We can stamp out punishment and reward?

It would would be nice, don’t you think? But I do not think we will ever succeed. There will always be cheaters in a society of cooperators. And those cooperators should have their measures against cheaters. But they should always try to improve these measures, and also adapt them when circumstances change.

Yes I read on after that.  I just re-read it. A description of someone pleading with reason for a more fitting sentence.  A description of a judge using reason to mete out a sentence.  Did I miss something else?

So you do think that deserts is a consciously thought out tool.  A man-made(I use the term figuratively here!)concept!
This is why 6 pages or so of this topic gets sidetracked, and you feign incredulousness at my reaction to your seemingly logical argument.
I dislike this trait in debaters, I really do.  What a waste of time. I repeatedly ask you simple questions and you reply with long winded, sidetracks and obfusgations.
At least 3-4 times above I have put forth the proposition that human’s propensity for “deserts” or “feeling that someone or something deserves reward or punishment” is a natural human emotion.  A behavioral response that is automatic and related to interpersonal, social behaviors.  Just like smiling.  Just like jealousy.  Just like cosmetics.  Just like a dog salivating when a bell rings.(yes this last Pavlovian example has nothing to do with social behavior I know.)

[ Edited: 14 August 2012 10:03 AM by VYAZMA ]
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Posted: 14 August 2012 10:01 AM   [ Ignore ]   [ # 71 ]
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The concept of desert is of use. Or we wouldn’t have that emotion/behavior anymore.

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Posted: 14 August 2012 10:03 AM   [ Ignore ]   [ # 72 ]
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VYAZMA - 14 August 2012 09:55 AM

At least 3-4 times above I have put forth the proposition that human’s propensity for “deserts” or “feeling that someone or something deserves reward or punishment” is a natural human emotion.  A behavioral response that is automatic and related to interpersonal, social behaviors.  Just like smiling.  Just like jealousy.  Just like cosmetics.  Just like a dog salivating when a bell rings.

But it isn’t because attached is the belief that it is fair that someone suffers (in the case of punishment). This is quite different to unfortunately we need penalties and they were unlucky to be the recipient.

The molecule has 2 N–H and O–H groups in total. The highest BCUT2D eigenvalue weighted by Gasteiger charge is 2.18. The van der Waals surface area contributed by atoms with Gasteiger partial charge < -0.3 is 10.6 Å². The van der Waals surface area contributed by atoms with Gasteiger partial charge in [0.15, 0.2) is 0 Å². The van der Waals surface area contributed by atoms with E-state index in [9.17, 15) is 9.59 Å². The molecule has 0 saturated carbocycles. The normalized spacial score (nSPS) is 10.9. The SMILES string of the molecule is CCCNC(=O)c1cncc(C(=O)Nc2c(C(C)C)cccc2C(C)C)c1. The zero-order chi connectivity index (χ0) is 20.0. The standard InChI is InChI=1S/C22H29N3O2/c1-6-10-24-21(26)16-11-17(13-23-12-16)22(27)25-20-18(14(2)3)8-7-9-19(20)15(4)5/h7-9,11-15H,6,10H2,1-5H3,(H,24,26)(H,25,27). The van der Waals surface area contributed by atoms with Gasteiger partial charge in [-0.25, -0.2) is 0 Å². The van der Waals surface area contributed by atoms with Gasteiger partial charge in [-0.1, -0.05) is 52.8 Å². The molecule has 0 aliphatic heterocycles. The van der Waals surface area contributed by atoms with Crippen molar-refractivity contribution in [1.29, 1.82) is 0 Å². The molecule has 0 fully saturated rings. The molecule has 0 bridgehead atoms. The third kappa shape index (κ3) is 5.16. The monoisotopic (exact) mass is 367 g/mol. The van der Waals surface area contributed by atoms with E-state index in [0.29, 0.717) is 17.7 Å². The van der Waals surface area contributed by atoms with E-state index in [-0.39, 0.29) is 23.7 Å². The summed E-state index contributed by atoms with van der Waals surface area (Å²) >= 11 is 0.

Stephen

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Posted: 14 August 2012 10:06 AM   [ Ignore ]   [ # 73 ]
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VYAZMA - 14 August 2012 10:01 AM

The concept of desert is of use. Or we wouldn’t have that emotion/behavior anymore.

You would still have some natural reactions. What you wouldnt have is a deepening, lengthening and distorting of them by the belief they are justified by it being fair to the recipient that they are made to suffer. Edit: So gaining satisfaction from suffering would go, which is one tremendous benefit, I would have thought.

Stephen

[ Edited: 14 August 2012 10:08 AM by StephenLawrence ]
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Posted: 14 August 2012 10:06 AM   [ Ignore ]   [ # 74 ]
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StephenLawrence - 14 August 2012 10:03 AM
VYAZMA - 14 August 2012 09:55 AM

At least 3-4 times above I have put forth the proposition that human’s propensity for “deserts” or “feeling that someone or something deserves reward or punishment” is a natural human emotion.  A behavioral response that is automatic and related to interpersonal, social behaviors.  Just like smiling.  Just like jealousy.  Just like cosmetics.  Just like a dog salivating when a bell rings.

But it isn’t because attached is the belief that it is fair that someone suffers (in the case of punishment). This is quite different to unfortunately we need penalties and they were unlucky to be the recipient.

Stephen

Can you touch up the syntax please here Steve.  I know I’m just as guilty, but I can’t get your point here.

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Posted: 14 August 2012 10:08 AM   [ Ignore ]   [ # 75 ]
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StephenLawrence - 14 August 2012 10:06 AM
VYAZMA - 14 August 2012 10:01 AM

The concept of desert is of use. Or we wouldn’t have that emotion/behavior anymore.

You would still have some natural reactions. What you wouldnt have is a deepening, lengthening and distorting of them by the belief they are justified by it being fair to the recipient that they are made to suffer.

Stephen

Just off the surface, real fast…... that varies by culture, and especially population density in regards to “deepening, lengthening” and especially so-called “distorting”.